Court upholds Twitter-sitter agreement between SEC and Elon Musk

Elon Musk‘s appeal to back out of a settlement with the Securities and Exchange Commission (SEC) over tweets he made in 2018 has been denied by a federal appeals court. The tweets claimed he had secured funding to take Tesla private, which caused the company’s share price to rise and led to a temporary halt in trading.

The settlement required that Musk’s tweets be approved first by a Tesla attorney, and that he and Tesla pay civil fines over the tweets. That $40 million in fines took over four years to be paid out to shareholders, something which only happened after Musk questioned why the SEC was still holding on to the funds.

Musk had challenged the 2018 ruling last year, stating that circumstances had changed, and that the settlement contained a “prior restraint” that violated the First Amendment. However, the 2nd U.S. Circuit Court of Appeals in Manhattan on Monday rejected the claim saying there was “no evidence” the SEC had conducted “bad-faith, harassing investigations of his protected speech.” (via Associated Press)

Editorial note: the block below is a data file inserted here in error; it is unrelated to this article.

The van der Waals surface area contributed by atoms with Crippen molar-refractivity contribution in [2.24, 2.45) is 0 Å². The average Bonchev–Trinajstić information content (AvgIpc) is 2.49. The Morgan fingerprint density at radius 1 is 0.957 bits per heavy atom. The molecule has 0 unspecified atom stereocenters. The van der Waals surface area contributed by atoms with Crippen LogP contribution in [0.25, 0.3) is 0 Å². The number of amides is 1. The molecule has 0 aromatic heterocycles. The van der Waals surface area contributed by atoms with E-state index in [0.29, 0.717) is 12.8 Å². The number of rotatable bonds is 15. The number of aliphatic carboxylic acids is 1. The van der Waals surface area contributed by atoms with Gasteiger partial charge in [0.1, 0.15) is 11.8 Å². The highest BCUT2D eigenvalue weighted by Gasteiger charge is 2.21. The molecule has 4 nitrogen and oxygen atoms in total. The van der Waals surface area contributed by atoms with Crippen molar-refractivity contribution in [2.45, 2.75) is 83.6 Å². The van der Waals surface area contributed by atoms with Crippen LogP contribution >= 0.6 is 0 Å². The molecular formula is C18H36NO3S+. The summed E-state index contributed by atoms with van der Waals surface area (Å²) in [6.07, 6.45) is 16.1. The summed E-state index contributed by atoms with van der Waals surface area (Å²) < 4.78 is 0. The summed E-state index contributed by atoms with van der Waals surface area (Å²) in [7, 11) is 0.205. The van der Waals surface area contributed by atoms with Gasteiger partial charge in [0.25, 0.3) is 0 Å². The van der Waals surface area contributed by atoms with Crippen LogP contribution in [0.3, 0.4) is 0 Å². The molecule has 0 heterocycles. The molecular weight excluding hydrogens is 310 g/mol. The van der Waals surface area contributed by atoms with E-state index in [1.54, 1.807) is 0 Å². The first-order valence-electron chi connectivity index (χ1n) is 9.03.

The court ruling also rejected Musk’s prior restraint argument, saying that parties entering into consent decrees may voluntarily waive their First Amendment and other rights. Musk’s deal with the SEC called for him and Tesla to each pay $20 million in fines over Musk’s tweets about having secured funding to take Tesla private.

The ruling comes as Musk faces another investigation by the SEC, this time over tweets he made in November 2021 asking his Twitter followers if he should sell 10% of his Tesla stock. The SEC is investigating whether the tweets violated the October 2018 settlement.

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